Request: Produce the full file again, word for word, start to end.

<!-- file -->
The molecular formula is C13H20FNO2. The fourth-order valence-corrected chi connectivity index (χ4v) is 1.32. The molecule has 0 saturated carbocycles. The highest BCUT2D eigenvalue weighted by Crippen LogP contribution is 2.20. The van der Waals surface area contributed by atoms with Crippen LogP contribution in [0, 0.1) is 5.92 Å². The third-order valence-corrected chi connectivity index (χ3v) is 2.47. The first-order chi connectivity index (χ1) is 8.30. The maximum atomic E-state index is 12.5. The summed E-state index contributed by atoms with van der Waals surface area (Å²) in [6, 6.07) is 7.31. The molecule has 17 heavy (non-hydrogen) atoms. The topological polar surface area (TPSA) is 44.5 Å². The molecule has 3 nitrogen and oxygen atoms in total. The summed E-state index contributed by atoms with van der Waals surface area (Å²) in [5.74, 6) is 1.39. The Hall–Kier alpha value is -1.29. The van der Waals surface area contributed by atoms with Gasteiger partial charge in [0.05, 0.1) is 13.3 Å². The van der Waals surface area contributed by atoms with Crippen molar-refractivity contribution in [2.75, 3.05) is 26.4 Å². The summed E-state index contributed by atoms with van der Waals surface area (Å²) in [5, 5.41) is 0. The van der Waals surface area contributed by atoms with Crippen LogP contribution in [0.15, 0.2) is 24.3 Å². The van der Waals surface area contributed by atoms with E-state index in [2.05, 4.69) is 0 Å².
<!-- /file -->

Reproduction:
The molecular formula is C13H20FNO2. The fourth-order valence-corrected chi connectivity index (χ4v) is 1.32. The molecule has 0 saturated carbocycles. The highest BCUT2D eigenvalue weighted by Crippen LogP contribution is 2.20. The van der Waals surface area contributed by atoms with Crippen LogP contribution in [0, 0.1) is 5.92 Å². The third-order valence-corrected chi connectivity index (χ3v) is 2.47. The first-order chi connectivity index (χ1) is 8.30. The maximum atomic E-state index is 12.5. The summed E-state index contributed by atoms with van der Waals surface area (Å²) in [6, 6.07) is 7.31. The molecule has 17 heavy (non-hydrogen) atoms. The topological polar surface area (TPSA) is 44.5 Å². The molecule has 3 nitrogen and oxygen atoms in total. The summed E-state index contributed by atoms with van der Waals surface area (Å²) in [5.74, 6) is 1.39. The Hall–Kier alpha value is -1.29. The van der Waals surface area contributed by atoms with Gasteiger partial charge in [0.05, 0.1) is 13.3 Å². The van der Waals surface area contributed by atoms with Crippen molar-refractivity contribution in [2.75, 3.05) is 26.4 Å². The summed E-state index contributed by atoms with van der Waals surface area (Å²) in [5, 5.41) is 0. The van der Waals surface area contributed by atoms with Crippen LogP contribution in [0.15, 0.2) is 24.3 Å². The van der Waals surface area contributed by atoms with E-state index in [2.05, 4.69) is 0 Å².